The IDE's code editor has a built-in keyboard macro facility, but there is a limitation that it can only store a single macro and that macro is lost when the IDE exits. The GExperts Macro Library allows you to save and later playback an unlimited number of keyboard macros in future IDE sessions.
To begin recording a macro, press the record toolbar button. Then, begin typing your editor keystrokes. When you are done recording the macro, use the record button to stop recording. At that point, the Macro Library windows should add your new macro to the window with the current date and time as the timestamp. You can then give the macro a name and a long description. All of the listed macros will be automatically saved to an XML file called MacroLibrary.xml. Delphi 7 and later also have the ability to automatically add all editor recorded macros to the library, without using the record toolbar button (you can start/stop recording by pressing Shift+Ctrl+R with the default editor keymapping). This feature can be turned off using the Pause button in the toolbar.
To playback a macro, first place the editor cursor in the desired location, and then press the playback button, double-click the macro, or use the copy toolbar button and press Shift+Ctrl+P to execute the macro as many times as you need.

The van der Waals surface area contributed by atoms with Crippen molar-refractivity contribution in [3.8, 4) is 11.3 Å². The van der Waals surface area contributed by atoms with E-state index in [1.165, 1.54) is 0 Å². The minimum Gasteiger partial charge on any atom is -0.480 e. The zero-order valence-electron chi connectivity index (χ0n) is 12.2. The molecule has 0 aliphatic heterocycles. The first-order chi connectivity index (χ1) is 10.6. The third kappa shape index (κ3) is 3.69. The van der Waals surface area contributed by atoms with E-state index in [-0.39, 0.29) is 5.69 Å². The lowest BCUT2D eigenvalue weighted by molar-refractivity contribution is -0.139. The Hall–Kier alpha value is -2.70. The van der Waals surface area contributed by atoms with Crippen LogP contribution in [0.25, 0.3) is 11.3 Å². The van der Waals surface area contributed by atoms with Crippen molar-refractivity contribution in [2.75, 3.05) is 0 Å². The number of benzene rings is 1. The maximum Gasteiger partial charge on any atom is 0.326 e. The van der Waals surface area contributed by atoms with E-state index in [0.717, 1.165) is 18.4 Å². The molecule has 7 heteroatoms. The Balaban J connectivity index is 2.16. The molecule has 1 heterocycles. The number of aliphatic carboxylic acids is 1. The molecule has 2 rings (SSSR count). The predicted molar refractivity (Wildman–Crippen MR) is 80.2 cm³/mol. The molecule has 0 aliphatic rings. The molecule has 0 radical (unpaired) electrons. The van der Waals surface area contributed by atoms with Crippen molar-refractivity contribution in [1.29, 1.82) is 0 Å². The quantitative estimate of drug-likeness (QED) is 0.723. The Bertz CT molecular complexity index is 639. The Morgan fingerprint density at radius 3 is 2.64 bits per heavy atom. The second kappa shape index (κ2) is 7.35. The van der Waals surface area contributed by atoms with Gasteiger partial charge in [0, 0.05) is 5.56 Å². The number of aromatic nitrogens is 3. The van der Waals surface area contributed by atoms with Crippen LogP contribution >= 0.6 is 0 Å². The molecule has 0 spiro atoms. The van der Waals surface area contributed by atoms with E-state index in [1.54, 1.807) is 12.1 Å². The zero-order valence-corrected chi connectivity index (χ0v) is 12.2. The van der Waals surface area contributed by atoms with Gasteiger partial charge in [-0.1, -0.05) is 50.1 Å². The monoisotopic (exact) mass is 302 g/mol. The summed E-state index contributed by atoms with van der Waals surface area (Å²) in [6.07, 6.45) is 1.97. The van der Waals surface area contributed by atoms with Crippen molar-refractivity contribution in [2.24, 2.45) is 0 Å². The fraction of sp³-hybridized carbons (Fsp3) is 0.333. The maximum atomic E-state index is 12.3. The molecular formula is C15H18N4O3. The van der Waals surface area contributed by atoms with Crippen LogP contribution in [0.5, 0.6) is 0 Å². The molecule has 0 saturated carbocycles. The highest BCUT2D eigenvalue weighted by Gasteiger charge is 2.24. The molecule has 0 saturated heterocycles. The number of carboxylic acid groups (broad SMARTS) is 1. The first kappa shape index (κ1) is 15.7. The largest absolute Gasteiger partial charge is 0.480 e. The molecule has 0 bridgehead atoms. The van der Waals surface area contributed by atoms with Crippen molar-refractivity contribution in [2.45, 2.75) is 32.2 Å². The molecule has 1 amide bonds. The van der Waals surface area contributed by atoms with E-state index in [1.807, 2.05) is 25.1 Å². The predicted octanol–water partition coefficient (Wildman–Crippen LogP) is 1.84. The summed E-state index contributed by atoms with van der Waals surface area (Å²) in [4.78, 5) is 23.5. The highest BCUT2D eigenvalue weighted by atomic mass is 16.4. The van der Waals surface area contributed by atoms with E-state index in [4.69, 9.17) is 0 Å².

Once you are done using a macro, you can delete it using the delete button or clear all of the macros at once.
If you want to share individual macros with other systems, you can use the save and load buttons to save or load individual macros to a file. To share all of your macros, you can exit the IDE and then copy the entire MacroLibrary.xml to another computer.
Note: It is the IDE that implements the actual recording and playback of macros. You should find that it properly records and plays back most standard editor keystrokes (arrow/movement keys, letters/numbers/symbols, block selection) and some types of menu item selections, but certain other types of IDE actions (creating new event handlers from the designer or object inspector , etc.) can not be recorded or played back.